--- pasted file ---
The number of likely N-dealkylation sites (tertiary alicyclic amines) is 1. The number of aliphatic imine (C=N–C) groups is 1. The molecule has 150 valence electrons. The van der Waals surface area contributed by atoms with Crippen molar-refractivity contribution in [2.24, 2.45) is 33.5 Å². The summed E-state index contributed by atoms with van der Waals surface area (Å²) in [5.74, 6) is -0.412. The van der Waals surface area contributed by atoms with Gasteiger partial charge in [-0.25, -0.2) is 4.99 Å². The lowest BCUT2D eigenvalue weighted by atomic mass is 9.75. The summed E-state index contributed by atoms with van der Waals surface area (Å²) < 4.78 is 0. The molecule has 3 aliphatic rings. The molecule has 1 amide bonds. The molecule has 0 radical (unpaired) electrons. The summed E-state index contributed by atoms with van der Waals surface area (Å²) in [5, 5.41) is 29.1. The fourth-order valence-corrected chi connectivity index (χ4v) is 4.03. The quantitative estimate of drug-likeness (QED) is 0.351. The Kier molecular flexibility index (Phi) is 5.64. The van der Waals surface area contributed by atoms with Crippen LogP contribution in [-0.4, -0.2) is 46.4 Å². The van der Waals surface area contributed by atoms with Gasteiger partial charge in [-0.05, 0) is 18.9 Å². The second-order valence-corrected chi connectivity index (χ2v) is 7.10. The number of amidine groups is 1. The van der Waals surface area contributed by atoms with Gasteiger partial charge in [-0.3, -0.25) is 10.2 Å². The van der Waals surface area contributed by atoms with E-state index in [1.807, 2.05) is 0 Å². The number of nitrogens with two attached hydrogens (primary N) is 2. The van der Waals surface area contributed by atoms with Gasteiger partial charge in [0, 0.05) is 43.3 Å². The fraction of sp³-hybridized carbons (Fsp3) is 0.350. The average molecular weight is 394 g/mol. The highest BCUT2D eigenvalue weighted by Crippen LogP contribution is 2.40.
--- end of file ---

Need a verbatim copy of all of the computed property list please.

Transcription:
The number of likely N-dealkylation sites (tertiary alicyclic amines) is 1. The number of aliphatic imine (C=N–C) groups is 1. The molecule has 150 valence electrons. The van der Waals surface area contributed by atoms with Crippen molar-refractivity contribution in [2.24, 2.45) is 33.5 Å². The summed E-state index contributed by atoms with van der Waals surface area (Å²) in [5.74, 6) is -0.412. The van der Waals surface area contributed by atoms with Gasteiger partial charge in [-0.25, -0.2) is 4.99 Å². The lowest BCUT2D eigenvalue weighted by atomic mass is 9.75. The summed E-state index contributed by atoms with van der Waals surface area (Å²) < 4.78 is 0. The molecule has 3 aliphatic rings. The molecule has 1 amide bonds. The molecule has 0 radical (unpaired) electrons. The summed E-state index contributed by atoms with van der Waals surface area (Å²) in [5, 5.41) is 29.1. The fourth-order valence-corrected chi connectivity index (χ4v) is 4.03. The quantitative estimate of drug-likeness (QED) is 0.351. The Kier molecular flexibility index (Phi) is 5.64. The van der Waals surface area contributed by atoms with Crippen LogP contribution in [-0.4, -0.2) is 46.4 Å². The van der Waals surface area contributed by atoms with Gasteiger partial charge in [-0.05, 0) is 18.9 Å². The second-order valence-corrected chi connectivity index (χ2v) is 7.10. The number of amidine groups is 1. The van der Waals surface area contributed by atoms with Gasteiger partial charge in [-0.3, -0.25) is 10.2 Å². The van der Waals surface area contributed by atoms with E-state index in [1.807, 2.05) is 0 Å². The number of nitrogens with two attached hydrogens (primary N) is 2. The van der Waals surface area contributed by atoms with Gasteiger partial charge in [0, 0.05) is 43.3 Å². The fraction of sp³-hybridized carbons (Fsp3) is 0.350. The average molecular weight is 394 g/mol. The highest BCUT2D eigenvalue weighted by Crippen LogP contribution is 2.40.